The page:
MIAMI (AP) — Four ranking Democratic state lawmakers are urging federal health officials not to expand a Medicaid privatization program being pushed by Republican Gov. Rick Scott and the Legislature's GOP majority, saying it has been "plagued with problems."
The letter, sent Friday to the Center for Medicare and Medicaid Services, says that the privatization proposal expands on a five-county pilot program that has failed to cut costs or improve service.
"The new legislation builds on a failed managed care platform, expands its scope, introduces additional experimental elements and dramatically accelerates its implementation, but without resolving the outstanding problems and concerns of the current pilot," says the letter signed by Reps. Elaine Schwartz, Mia Jones, Mark Pafford and Steve Perman.
Florida House Majority Leader Carlos Lopez-Cantera (R-Miami) called the letter "reckless and irresponsible."
"Florida's new Medicaid system will ensure costs are controlled while delivering better and more stable services to Floridians who depend on Medicaid for their health care needs. Democrats continue to attack our tough and responsible choices without offering solutions to this and other difficulties the state is facing," he said in a statement.
Democrats in both the House and Senate voted against the state's Medicaid overhaul, which places the health care of nearly 3 million Florida residents into the hands of for-profit companies and hospital networks. Republican leaders said the bills will mitigate rising Medicaid costs that now top more than $20 billion a year and increase accountability over providers.
Scott signed the bills into law last month, but federal health officials still have to approve state's plan to expand.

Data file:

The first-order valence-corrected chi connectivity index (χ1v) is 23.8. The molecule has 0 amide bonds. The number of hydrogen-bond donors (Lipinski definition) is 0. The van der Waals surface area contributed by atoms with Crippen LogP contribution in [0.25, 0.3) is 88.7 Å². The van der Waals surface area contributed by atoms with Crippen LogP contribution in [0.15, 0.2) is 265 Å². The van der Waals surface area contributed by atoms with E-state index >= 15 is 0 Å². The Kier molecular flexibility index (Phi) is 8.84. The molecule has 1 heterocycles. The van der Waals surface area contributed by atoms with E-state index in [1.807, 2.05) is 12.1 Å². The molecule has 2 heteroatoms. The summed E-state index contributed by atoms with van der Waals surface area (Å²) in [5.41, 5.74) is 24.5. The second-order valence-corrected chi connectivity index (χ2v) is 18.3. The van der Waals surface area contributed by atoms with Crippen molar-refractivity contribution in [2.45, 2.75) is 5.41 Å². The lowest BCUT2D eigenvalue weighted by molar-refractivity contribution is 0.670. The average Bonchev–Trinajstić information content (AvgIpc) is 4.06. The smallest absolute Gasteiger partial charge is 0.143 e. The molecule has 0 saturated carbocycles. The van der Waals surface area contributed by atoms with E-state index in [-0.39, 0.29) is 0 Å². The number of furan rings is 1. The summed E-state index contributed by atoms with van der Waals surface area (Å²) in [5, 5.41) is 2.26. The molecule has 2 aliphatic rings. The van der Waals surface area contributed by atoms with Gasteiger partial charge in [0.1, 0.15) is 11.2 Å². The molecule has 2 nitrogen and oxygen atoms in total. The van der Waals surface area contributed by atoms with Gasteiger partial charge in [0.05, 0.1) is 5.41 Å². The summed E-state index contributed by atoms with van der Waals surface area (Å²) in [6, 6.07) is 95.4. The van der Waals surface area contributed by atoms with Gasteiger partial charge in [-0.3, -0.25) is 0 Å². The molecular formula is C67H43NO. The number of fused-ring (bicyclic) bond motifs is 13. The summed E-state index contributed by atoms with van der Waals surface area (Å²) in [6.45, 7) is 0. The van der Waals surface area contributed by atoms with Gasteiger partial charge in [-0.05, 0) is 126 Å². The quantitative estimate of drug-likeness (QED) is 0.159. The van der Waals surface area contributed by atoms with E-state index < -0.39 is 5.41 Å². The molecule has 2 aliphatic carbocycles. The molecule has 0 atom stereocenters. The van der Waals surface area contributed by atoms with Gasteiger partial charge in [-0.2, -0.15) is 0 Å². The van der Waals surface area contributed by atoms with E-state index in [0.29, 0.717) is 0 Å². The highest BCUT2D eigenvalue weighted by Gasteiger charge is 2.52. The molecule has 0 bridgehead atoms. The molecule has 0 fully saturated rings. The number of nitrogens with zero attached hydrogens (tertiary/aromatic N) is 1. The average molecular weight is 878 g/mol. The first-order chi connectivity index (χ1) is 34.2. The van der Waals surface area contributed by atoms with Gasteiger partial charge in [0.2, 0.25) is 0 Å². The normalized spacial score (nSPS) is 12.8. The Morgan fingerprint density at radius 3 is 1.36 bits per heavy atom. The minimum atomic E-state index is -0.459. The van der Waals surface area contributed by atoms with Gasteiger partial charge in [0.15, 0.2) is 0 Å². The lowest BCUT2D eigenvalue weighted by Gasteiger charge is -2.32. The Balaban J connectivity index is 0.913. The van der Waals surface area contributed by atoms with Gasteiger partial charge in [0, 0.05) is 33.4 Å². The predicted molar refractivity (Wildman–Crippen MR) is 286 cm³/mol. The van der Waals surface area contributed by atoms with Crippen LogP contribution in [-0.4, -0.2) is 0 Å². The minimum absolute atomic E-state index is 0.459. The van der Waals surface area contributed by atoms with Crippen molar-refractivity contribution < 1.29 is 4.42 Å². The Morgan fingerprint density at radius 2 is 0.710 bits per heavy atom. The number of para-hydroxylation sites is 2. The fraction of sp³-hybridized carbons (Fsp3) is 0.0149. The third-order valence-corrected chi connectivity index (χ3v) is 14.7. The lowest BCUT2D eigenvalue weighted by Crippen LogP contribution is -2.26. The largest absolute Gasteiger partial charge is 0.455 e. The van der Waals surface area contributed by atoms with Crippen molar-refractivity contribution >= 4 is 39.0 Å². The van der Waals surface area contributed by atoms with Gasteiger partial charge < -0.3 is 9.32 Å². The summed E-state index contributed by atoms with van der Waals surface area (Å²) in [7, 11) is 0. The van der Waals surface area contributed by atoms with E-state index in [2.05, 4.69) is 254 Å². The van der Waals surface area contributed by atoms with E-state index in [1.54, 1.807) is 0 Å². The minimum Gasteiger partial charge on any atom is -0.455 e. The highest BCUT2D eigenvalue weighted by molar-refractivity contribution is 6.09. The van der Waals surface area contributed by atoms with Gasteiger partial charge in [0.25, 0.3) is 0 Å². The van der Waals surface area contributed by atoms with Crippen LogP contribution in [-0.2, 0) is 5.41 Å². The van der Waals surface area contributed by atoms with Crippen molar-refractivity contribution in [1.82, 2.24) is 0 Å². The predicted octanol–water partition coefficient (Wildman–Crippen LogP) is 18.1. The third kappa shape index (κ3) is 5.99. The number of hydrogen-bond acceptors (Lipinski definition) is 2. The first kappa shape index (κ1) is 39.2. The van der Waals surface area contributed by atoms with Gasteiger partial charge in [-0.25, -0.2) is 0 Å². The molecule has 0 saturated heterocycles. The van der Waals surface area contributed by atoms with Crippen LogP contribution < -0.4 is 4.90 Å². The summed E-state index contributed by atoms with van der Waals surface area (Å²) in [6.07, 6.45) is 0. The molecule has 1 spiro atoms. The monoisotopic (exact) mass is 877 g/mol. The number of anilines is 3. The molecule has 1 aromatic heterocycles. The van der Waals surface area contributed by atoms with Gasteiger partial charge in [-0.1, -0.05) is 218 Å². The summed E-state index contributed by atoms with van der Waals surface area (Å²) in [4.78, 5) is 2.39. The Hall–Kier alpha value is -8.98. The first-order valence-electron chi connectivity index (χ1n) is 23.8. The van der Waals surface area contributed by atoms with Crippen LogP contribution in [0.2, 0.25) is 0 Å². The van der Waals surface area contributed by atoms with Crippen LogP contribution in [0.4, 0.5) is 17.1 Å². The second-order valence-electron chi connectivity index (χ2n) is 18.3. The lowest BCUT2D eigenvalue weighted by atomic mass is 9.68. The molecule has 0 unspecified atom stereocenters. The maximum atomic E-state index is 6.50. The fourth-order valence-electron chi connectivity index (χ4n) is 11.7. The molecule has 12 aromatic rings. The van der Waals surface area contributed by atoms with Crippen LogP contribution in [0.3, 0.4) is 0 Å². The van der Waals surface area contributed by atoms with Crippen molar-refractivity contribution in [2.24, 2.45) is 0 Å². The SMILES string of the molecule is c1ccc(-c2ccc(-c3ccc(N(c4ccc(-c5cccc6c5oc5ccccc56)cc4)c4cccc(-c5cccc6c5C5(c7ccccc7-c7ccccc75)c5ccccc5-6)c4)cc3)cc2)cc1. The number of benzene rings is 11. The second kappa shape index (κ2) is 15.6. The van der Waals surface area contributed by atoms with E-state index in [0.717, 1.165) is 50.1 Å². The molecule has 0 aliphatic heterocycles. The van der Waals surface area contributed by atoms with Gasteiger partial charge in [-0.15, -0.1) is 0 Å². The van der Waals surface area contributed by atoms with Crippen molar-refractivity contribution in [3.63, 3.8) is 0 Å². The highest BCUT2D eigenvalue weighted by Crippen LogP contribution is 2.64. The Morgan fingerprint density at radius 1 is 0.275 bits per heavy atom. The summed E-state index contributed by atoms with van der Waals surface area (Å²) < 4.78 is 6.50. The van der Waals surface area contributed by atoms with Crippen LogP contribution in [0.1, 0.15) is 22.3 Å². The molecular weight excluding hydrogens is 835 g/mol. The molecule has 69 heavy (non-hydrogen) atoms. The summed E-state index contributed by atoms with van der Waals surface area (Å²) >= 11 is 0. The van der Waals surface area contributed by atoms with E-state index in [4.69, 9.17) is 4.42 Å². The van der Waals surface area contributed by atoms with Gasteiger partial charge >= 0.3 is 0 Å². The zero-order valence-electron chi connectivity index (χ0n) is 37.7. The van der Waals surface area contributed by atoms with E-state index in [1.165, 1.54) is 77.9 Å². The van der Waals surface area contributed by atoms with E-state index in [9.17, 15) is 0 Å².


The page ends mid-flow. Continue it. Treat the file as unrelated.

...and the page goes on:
Schwartz has been an outspoken critic of the program since the pilot began in Broward County where she serves in 2006. The Hollywood Democrat said she has been flooded with complaints, hearing from patients that couldn't get appointments and were denied medications and from doctors who said the health plans denied the treatments they prescribed.
The four also expressed doubts in the state's ability to oversee the program and track data that would detail whether patients are getting quality care and how much money providers are spending on administrative costs.
Democrats and patient advocates worry the state is abdicating the health care of its most vulnerable populations to for-profit providers with little oversight from state health officials, who have said they did not track what services and medications were denied under the pilot program.
The bills removed a requirement for plans to spend certain percentages on patient care and administrative costs. Instead lawmakers created a profit sharing plan, requiring providers to generate a 5 percent savings the first year, which could save the state about $1 billion.
Long-term care patients will be the first to enroll in the statewide program starting in October 2013. The rest of the population will join the following year.
The state's Agency for Health Care Administration is in the process of negotiating the program's expansion with federal health officials. The state was granted a 30-day extension last month to continue talks. That extension expires at the end of the month.